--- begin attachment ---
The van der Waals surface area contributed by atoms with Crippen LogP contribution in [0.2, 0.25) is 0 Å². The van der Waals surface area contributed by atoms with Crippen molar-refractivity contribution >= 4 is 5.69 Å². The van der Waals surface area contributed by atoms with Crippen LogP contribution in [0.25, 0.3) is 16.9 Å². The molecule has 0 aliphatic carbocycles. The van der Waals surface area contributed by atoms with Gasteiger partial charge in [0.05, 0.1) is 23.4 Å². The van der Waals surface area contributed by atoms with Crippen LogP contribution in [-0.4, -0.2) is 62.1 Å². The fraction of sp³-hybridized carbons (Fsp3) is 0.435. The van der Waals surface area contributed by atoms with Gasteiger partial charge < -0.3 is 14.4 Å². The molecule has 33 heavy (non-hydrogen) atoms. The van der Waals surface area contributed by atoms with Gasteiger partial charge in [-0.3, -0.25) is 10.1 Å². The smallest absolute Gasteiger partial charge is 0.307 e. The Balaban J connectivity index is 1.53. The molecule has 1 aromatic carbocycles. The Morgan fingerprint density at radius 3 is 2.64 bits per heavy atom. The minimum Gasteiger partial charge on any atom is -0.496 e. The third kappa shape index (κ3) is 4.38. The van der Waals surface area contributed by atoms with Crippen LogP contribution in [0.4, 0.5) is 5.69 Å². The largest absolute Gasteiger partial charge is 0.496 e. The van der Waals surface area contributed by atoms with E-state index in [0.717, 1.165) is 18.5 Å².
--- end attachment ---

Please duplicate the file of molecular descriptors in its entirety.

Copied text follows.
The van der Waals surface area contributed by atoms with Crippen LogP contribution in [0.2, 0.25) is 0 Å². The van der Waals surface area contributed by atoms with Crippen molar-refractivity contribution >= 4 is 5.69 Å². The van der Waals surface area contributed by atoms with Crippen LogP contribution in [0.25, 0.3) is 16.9 Å². The molecule has 0 aliphatic carbocycles. The van der Waals surface area contributed by atoms with Gasteiger partial charge in [0.05, 0.1) is 23.4 Å². The van der Waals surface area contributed by atoms with Crippen LogP contribution in [-0.4, -0.2) is 62.1 Å². The fraction of sp³-hybridized carbons (Fsp3) is 0.435. The van der Waals surface area contributed by atoms with Gasteiger partial charge < -0.3 is 14.4 Å². The molecule has 33 heavy (non-hydrogen) atoms. The van der Waals surface area contributed by atoms with Gasteiger partial charge in [-0.3, -0.25) is 10.1 Å². The smallest absolute Gasteiger partial charge is 0.307 e. The Balaban J connectivity index is 1.53. The molecule has 1 aromatic carbocycles. The Morgan fingerprint density at radius 3 is 2.64 bits per heavy atom. The minimum Gasteiger partial charge on any atom is -0.496 e. The third kappa shape index (κ3) is 4.38. The van der Waals surface area contributed by atoms with Crippen LogP contribution in [0.4, 0.5) is 5.69 Å². The largest absolute Gasteiger partial charge is 0.496 e. The van der Waals surface area contributed by atoms with E-state index in [0.717, 1.165) is 18.5 Å².